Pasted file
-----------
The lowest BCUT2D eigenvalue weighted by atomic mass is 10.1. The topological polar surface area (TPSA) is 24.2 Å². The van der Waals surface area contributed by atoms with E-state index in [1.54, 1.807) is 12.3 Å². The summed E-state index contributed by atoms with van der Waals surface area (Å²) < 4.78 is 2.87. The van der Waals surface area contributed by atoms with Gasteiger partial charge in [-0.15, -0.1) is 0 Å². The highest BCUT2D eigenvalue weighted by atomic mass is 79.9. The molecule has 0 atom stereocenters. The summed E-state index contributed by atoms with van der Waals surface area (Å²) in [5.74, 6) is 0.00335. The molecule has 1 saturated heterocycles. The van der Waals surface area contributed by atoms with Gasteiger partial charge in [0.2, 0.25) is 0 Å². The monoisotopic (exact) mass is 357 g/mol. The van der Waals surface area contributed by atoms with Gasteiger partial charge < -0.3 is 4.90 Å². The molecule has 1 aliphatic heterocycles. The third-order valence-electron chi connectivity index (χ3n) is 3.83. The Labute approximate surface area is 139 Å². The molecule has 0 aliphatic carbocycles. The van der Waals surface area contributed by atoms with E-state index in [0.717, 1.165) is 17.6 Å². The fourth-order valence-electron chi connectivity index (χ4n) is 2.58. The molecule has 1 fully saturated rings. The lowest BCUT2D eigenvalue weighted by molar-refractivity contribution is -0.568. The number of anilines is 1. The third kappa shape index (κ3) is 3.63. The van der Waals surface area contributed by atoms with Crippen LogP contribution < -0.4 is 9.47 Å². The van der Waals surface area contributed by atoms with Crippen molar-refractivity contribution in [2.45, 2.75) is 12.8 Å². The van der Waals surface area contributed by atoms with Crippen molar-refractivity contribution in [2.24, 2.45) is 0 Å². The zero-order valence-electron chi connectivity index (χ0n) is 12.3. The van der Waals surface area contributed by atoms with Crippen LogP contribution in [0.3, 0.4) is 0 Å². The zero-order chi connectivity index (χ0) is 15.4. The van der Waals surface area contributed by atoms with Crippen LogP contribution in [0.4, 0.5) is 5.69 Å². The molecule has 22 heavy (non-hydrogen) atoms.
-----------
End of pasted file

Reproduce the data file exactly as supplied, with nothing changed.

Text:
The lowest BCUT2D eigenvalue weighted by atomic mass is 10.1. The topological polar surface area (TPSA) is 24.2 Å². The van der Waals surface area contributed by atoms with E-state index in [1.54, 1.807) is 12.3 Å². The summed E-state index contributed by atoms with van der Waals surface area (Å²) < 4.78 is 2.87. The van der Waals surface area contributed by atoms with Gasteiger partial charge in [-0.15, -0.1) is 0 Å². The highest BCUT2D eigenvalue weighted by atomic mass is 79.9. The molecule has 0 atom stereocenters. The summed E-state index contributed by atoms with van der Waals surface area (Å²) in [5.74, 6) is 0.00335. The molecule has 1 saturated heterocycles. The van der Waals surface area contributed by atoms with Gasteiger partial charge in [0.2, 0.25) is 0 Å². The monoisotopic (exact) mass is 357 g/mol. The van der Waals surface area contributed by atoms with Gasteiger partial charge < -0.3 is 4.90 Å². The molecule has 1 aliphatic heterocycles. The third-order valence-electron chi connectivity index (χ3n) is 3.83. The Labute approximate surface area is 139 Å². The molecule has 0 aliphatic carbocycles. The van der Waals surface area contributed by atoms with E-state index in [0.717, 1.165) is 17.6 Å². The fourth-order valence-electron chi connectivity index (χ4n) is 2.58. The molecule has 1 fully saturated rings. The lowest BCUT2D eigenvalue weighted by molar-refractivity contribution is -0.568. The number of anilines is 1. The third kappa shape index (κ3) is 3.63. The van der Waals surface area contributed by atoms with Crippen LogP contribution < -0.4 is 9.47 Å². The van der Waals surface area contributed by atoms with Crippen molar-refractivity contribution in [2.45, 2.75) is 12.8 Å². The van der Waals surface area contributed by atoms with Crippen molar-refractivity contribution in [2.24, 2.45) is 0 Å². The zero-order valence-electron chi connectivity index (χ0n) is 12.3. The van der Waals surface area contributed by atoms with Crippen LogP contribution in [0.3, 0.4) is 0 Å². The zero-order chi connectivity index (χ0) is 15.4. The van der Waals surface area contributed by atoms with Crippen LogP contribution in [0.4, 0.5) is 5.69 Å². The molecule has 22 heavy (non-hydrogen) atoms.